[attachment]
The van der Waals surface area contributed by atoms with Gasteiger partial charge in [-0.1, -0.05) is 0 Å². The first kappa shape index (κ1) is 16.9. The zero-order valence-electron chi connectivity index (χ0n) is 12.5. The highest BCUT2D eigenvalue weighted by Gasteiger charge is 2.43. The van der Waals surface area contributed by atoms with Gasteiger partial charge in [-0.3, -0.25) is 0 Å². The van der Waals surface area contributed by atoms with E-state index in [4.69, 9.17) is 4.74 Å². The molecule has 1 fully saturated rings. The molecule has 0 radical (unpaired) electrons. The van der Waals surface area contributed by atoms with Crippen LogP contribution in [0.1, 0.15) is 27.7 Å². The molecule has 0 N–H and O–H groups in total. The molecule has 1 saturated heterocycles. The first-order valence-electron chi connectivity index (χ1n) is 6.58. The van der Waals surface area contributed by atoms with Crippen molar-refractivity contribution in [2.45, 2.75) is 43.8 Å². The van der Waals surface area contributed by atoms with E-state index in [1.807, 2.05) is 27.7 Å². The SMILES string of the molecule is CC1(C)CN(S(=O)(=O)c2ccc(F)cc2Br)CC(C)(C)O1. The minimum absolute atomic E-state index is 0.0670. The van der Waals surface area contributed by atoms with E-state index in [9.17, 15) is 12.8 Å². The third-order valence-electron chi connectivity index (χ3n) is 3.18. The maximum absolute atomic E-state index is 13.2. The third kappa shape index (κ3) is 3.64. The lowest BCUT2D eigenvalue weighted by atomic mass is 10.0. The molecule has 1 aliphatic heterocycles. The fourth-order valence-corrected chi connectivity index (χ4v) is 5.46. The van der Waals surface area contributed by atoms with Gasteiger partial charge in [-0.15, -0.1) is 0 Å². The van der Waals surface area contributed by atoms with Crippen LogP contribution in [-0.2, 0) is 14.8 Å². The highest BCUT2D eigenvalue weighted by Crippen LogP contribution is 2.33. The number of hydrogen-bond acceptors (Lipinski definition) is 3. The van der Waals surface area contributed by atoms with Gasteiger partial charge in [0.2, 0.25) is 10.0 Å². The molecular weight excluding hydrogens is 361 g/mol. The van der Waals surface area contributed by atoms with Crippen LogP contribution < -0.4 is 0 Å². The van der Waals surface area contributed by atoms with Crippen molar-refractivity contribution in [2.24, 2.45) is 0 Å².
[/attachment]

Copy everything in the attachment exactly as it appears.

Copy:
The van der Waals surface area contributed by atoms with Gasteiger partial charge in [-0.1, -0.05) is 0 Å². The first kappa shape index (κ1) is 16.9. The zero-order valence-electron chi connectivity index (χ0n) is 12.5. The highest BCUT2D eigenvalue weighted by Gasteiger charge is 2.43. The van der Waals surface area contributed by atoms with Gasteiger partial charge in [-0.3, -0.25) is 0 Å². The van der Waals surface area contributed by atoms with E-state index in [4.69, 9.17) is 4.74 Å². The molecule has 1 fully saturated rings. The molecule has 0 radical (unpaired) electrons. The van der Waals surface area contributed by atoms with Crippen LogP contribution in [0.1, 0.15) is 27.7 Å². The molecule has 0 N–H and O–H groups in total. The molecule has 1 saturated heterocycles. The first-order valence-electron chi connectivity index (χ1n) is 6.58. The van der Waals surface area contributed by atoms with Crippen molar-refractivity contribution in [2.45, 2.75) is 43.8 Å². The van der Waals surface area contributed by atoms with E-state index in [1.807, 2.05) is 27.7 Å². The SMILES string of the molecule is CC1(C)CN(S(=O)(=O)c2ccc(F)cc2Br)CC(C)(C)O1. The minimum absolute atomic E-state index is 0.0670. The van der Waals surface area contributed by atoms with E-state index in [9.17, 15) is 12.8 Å². The third-order valence-electron chi connectivity index (χ3n) is 3.18. The maximum absolute atomic E-state index is 13.2. The third kappa shape index (κ3) is 3.64. The lowest BCUT2D eigenvalue weighted by atomic mass is 10.0. The molecule has 1 aliphatic heterocycles. The fourth-order valence-corrected chi connectivity index (χ4v) is 5.46. The van der Waals surface area contributed by atoms with Gasteiger partial charge in [-0.15, -0.1) is 0 Å². The van der Waals surface area contributed by atoms with Crippen LogP contribution in [-0.2, 0) is 14.8 Å². The highest BCUT2D eigenvalue weighted by Crippen LogP contribution is 2.33. The number of hydrogen-bond acceptors (Lipinski definition) is 3. The van der Waals surface area contributed by atoms with Gasteiger partial charge in [0.2, 0.25) is 10.0 Å². The molecular weight excluding hydrogens is 361 g/mol. The van der Waals surface area contributed by atoms with Crippen LogP contribution < -0.4 is 0 Å². The van der Waals surface area contributed by atoms with Crippen molar-refractivity contribution in [2.24, 2.45) is 0 Å².